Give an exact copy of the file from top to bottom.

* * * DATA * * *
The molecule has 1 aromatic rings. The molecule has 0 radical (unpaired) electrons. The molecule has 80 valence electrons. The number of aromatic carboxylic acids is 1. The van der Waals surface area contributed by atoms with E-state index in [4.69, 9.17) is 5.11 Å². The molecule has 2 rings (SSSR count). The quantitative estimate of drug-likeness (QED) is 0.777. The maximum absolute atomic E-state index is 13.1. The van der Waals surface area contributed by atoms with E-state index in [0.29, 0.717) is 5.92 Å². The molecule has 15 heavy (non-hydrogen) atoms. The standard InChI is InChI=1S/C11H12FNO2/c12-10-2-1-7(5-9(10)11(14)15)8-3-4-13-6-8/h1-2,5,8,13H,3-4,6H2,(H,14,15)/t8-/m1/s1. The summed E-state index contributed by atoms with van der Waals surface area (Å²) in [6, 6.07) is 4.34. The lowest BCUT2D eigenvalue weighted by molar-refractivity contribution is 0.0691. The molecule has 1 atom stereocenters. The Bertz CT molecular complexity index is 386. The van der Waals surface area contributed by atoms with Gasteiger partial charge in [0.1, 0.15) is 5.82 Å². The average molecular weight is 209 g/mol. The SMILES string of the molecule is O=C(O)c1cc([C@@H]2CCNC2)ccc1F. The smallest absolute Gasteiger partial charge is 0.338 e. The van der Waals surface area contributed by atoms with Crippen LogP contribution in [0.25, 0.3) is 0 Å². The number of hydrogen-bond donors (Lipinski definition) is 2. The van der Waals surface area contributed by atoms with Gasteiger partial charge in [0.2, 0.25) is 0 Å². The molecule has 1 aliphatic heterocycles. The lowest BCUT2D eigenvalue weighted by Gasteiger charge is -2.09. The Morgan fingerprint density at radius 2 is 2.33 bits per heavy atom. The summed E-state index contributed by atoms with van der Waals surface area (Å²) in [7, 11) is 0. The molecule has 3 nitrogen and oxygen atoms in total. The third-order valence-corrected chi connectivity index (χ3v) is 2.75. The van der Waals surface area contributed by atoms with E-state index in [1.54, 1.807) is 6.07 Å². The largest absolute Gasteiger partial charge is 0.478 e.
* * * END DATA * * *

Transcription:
The molecule has 1 aromatic rings. The molecule has 0 radical (unpaired) electrons. The molecule has 80 valence electrons. The number of aromatic carboxylic acids is 1. The van der Waals surface area contributed by atoms with E-state index in [4.69, 9.17) is 5.11 Å². The molecule has 2 rings (SSSR count). The quantitative estimate of drug-likeness (QED) is 0.777. The maximum absolute atomic E-state index is 13.1. The van der Waals surface area contributed by atoms with E-state index in [0.29, 0.717) is 5.92 Å². The molecule has 15 heavy (non-hydrogen) atoms. The standard InChI is InChI=1S/C11H12FNO2/c12-10-2-1-7(5-9(10)11(14)15)8-3-4-13-6-8/h1-2,5,8,13H,3-4,6H2,(H,14,15)/t8-/m1/s1. The summed E-state index contributed by atoms with van der Waals surface area (Å²) in [6, 6.07) is 4.34. The lowest BCUT2D eigenvalue weighted by molar-refractivity contribution is 0.0691. The molecule has 1 atom stereocenters. The Bertz CT molecular complexity index is 386. The van der Waals surface area contributed by atoms with Gasteiger partial charge in [0.1, 0.15) is 5.82 Å². The average molecular weight is 209 g/mol. The SMILES string of the molecule is O=C(O)c1cc([C@@H]2CCNC2)ccc1F. The smallest absolute Gasteiger partial charge is 0.338 e. The van der Waals surface area contributed by atoms with Crippen LogP contribution in [0.25, 0.3) is 0 Å². The number of hydrogen-bond donors (Lipinski definition) is 2. The van der Waals surface area contributed by atoms with Gasteiger partial charge in [0.2, 0.25) is 0 Å². The molecule has 1 aliphatic heterocycles. The lowest BCUT2D eigenvalue weighted by Gasteiger charge is -2.09. The Morgan fingerprint density at radius 2 is 2.33 bits per heavy atom. The summed E-state index contributed by atoms with van der Waals surface area (Å²) in [7, 11) is 0. The molecule has 3 nitrogen and oxygen atoms in total. The third-order valence-corrected chi connectivity index (χ3v) is 2.75. The van der Waals surface area contributed by atoms with E-state index in [1.54, 1.807) is 6.07 Å². The largest absolute Gasteiger partial charge is 0.478 e.